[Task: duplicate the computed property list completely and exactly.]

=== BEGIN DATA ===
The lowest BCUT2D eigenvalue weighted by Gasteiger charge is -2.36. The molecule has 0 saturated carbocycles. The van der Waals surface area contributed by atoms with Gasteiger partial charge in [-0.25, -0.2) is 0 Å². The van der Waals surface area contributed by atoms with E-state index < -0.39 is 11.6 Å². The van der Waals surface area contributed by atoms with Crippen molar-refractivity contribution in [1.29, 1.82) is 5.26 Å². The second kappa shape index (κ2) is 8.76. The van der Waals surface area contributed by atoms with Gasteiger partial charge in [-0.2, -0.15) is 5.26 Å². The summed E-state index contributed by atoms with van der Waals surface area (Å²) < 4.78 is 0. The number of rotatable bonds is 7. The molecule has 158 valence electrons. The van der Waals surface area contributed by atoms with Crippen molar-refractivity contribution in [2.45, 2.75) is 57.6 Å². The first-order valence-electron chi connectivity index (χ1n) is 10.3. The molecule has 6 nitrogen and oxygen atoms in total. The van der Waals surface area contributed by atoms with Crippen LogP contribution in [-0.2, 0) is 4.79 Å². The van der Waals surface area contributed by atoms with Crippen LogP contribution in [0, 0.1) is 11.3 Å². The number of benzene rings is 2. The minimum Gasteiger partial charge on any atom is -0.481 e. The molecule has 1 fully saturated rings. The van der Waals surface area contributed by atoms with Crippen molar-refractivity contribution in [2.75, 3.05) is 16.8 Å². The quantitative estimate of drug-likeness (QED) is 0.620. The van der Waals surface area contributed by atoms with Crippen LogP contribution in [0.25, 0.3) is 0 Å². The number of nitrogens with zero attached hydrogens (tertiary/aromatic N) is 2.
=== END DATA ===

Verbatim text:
The lowest BCUT2D eigenvalue weighted by Gasteiger charge is -2.36. The molecule has 0 saturated carbocycles. The van der Waals surface area contributed by atoms with Gasteiger partial charge in [-0.25, -0.2) is 0 Å². The van der Waals surface area contributed by atoms with E-state index < -0.39 is 11.6 Å². The van der Waals surface area contributed by atoms with Crippen molar-refractivity contribution in [1.29, 1.82) is 5.26 Å². The second kappa shape index (κ2) is 8.76. The van der Waals surface area contributed by atoms with Gasteiger partial charge in [-0.2, -0.15) is 5.26 Å². The summed E-state index contributed by atoms with van der Waals surface area (Å²) < 4.78 is 0. The number of rotatable bonds is 7. The molecule has 158 valence electrons. The van der Waals surface area contributed by atoms with Crippen molar-refractivity contribution in [2.45, 2.75) is 57.6 Å². The first-order valence-electron chi connectivity index (χ1n) is 10.3. The molecule has 6 nitrogen and oxygen atoms in total. The van der Waals surface area contributed by atoms with Crippen LogP contribution in [-0.2, 0) is 4.79 Å². The van der Waals surface area contributed by atoms with Crippen LogP contribution in [0, 0.1) is 11.3 Å². The number of benzene rings is 2. The minimum Gasteiger partial charge on any atom is -0.481 e. The molecule has 1 fully saturated rings. The van der Waals surface area contributed by atoms with Crippen molar-refractivity contribution in [2.75, 3.05) is 16.8 Å². The quantitative estimate of drug-likeness (QED) is 0.620. The van der Waals surface area contributed by atoms with Crippen LogP contribution in [0.25, 0.3) is 0 Å². The number of nitrogens with zero attached hydrogens (tertiary/aromatic N) is 2.